Mudcat Café message #1724137 The Mudcat Café TM
Thread #90789   Message #1724137
Posted By: GUEST,Richard Brandenburg
21-Apr-06 - 04:30 PM
Thread Name: Johnny Cash - How come an icon?
Subject: RE: Johnny Cash - How come an icon?
As much as for what they do, people become icons because of what they represent, which includes what people project onto them, and this, I think, is what raises the ire of their detractors: iconic status suggests that one ought to be able to identify in some way with the projection. If it's hard to identify, we tend to blame the artist.

Danks, for example, seems to have difficulty in identifying with John Cash, who toward the end of his life was raised to iconic status. But I think it's a mistake to point to just the recordings, and to overlook what he represents to people on other levels beyond his music.

In Cash's case, the current popular interest has very much to do with the dignity with which he faced into his final years; how he matured into an elder in the country music field, surviving for a while the death of his beloved wife, and working right to the end, creating some of his best work. Folks are understandably moved by a life that has that contour, whoever the person is. And June herself, of course, was a Carter, at the root stock of American country music.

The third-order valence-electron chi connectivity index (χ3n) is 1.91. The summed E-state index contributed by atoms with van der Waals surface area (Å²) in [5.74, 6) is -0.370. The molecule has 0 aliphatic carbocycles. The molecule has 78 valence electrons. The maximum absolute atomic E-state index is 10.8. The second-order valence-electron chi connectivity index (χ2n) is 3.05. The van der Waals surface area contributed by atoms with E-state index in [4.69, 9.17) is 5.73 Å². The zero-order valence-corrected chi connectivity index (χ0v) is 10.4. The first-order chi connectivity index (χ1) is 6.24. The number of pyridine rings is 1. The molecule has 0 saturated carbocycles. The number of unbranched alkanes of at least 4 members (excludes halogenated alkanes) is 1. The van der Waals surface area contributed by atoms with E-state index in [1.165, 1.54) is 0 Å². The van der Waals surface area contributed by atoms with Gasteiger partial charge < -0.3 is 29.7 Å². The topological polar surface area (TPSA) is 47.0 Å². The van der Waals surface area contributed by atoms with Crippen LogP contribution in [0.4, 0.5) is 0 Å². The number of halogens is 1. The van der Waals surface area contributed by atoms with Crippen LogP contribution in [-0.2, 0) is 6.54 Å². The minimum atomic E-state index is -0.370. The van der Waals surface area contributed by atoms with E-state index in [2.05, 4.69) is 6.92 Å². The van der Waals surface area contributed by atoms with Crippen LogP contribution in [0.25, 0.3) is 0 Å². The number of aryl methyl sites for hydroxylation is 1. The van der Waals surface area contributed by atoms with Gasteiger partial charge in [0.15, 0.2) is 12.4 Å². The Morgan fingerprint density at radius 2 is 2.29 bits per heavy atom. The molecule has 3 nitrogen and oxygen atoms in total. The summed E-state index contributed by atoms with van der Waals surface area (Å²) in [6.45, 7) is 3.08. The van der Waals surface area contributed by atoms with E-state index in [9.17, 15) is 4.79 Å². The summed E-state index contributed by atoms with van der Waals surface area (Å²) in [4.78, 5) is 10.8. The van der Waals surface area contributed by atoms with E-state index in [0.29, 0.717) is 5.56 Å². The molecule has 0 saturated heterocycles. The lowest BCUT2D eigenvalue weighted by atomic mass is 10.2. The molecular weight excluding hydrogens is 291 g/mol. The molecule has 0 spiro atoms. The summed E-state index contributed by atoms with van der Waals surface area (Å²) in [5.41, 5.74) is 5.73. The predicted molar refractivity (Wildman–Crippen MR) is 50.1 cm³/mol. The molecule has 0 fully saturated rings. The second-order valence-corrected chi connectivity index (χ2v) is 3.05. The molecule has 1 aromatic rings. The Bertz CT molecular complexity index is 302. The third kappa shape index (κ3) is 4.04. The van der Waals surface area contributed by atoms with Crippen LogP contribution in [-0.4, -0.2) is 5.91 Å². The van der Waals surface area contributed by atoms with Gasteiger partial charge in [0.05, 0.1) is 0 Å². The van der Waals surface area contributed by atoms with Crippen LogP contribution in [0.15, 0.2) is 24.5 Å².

On another level, Cash represents an individuated person, someone who became himself through his work and talent and his admitted, stupid mistakes. Cash was no one but himself in a field that spawns the basest imitators - and people identify with that quality, and want it for themselves. He was also a somewhat unreconstructed man of his time, struggling as a Christian, and seeking redemption by his faith and by the love of his wife; openly readable as ambivalent; and people identify with that as well.

Cash became Cash as the popular media became what it is today: it's possible to never have heard his recordings (which I suspect is true of a number of his detractors) and still have a sense of what Cash represents on the Projection Screen of his fame in the popular imagination. Particularly now, following that movie, it would be foolish to confuse the images you see with the life that got lived in the man.

It seems to me that Mudcatters are especially proud of their abilities to see through contemporary hype systems; this would be a good subject to be thoughtful toward. People feel Cash, for one reason or another. He is an icon to the extent that folks project their archetypes onto him.

The "Cash" that Danks writes about in his opening is exactly the distillation of the current media gloss; but for that very mechanism Cash exists as an archetype, like it or not.